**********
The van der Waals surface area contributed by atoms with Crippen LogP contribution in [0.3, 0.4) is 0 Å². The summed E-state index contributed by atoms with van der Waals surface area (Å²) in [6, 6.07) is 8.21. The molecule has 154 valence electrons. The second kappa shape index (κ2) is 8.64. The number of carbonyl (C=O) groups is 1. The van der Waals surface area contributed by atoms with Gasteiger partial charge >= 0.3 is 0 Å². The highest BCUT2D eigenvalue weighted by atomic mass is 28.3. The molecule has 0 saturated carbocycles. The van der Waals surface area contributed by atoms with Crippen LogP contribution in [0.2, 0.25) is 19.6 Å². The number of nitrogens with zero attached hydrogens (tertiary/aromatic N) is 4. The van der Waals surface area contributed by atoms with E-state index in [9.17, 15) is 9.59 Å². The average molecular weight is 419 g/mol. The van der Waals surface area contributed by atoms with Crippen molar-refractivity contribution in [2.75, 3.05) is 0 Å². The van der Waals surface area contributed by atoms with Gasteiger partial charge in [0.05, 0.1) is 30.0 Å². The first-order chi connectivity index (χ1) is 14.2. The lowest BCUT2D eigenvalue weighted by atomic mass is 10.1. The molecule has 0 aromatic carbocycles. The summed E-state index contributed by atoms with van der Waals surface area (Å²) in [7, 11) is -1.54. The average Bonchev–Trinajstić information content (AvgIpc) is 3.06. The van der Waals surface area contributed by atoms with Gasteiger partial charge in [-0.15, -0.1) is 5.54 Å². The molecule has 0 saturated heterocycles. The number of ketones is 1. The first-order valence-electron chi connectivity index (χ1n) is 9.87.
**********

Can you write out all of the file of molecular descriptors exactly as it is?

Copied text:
The van der Waals surface area contributed by atoms with Crippen LogP contribution in [0.3, 0.4) is 0 Å². The summed E-state index contributed by atoms with van der Waals surface area (Å²) in [6, 6.07) is 8.21. The molecule has 154 valence electrons. The second kappa shape index (κ2) is 8.64. The number of carbonyl (C=O) groups is 1. The van der Waals surface area contributed by atoms with Gasteiger partial charge >= 0.3 is 0 Å². The highest BCUT2D eigenvalue weighted by atomic mass is 28.3. The molecule has 0 saturated carbocycles. The van der Waals surface area contributed by atoms with Crippen LogP contribution in [0.2, 0.25) is 19.6 Å². The number of nitrogens with zero attached hydrogens (tertiary/aromatic N) is 4. The van der Waals surface area contributed by atoms with E-state index in [9.17, 15) is 9.59 Å². The average molecular weight is 419 g/mol. The van der Waals surface area contributed by atoms with Crippen molar-refractivity contribution in [2.75, 3.05) is 0 Å². The van der Waals surface area contributed by atoms with Gasteiger partial charge in [0.05, 0.1) is 30.0 Å². The first-order chi connectivity index (χ1) is 14.2. The lowest BCUT2D eigenvalue weighted by atomic mass is 10.1. The molecule has 0 aromatic carbocycles. The summed E-state index contributed by atoms with van der Waals surface area (Å²) in [7, 11) is -1.54. The average Bonchev–Trinajstić information content (AvgIpc) is 3.06. The van der Waals surface area contributed by atoms with Gasteiger partial charge in [-0.15, -0.1) is 5.54 Å². The molecule has 0 saturated heterocycles. The number of ketones is 1. The first-order valence-electron chi connectivity index (χ1n) is 9.87.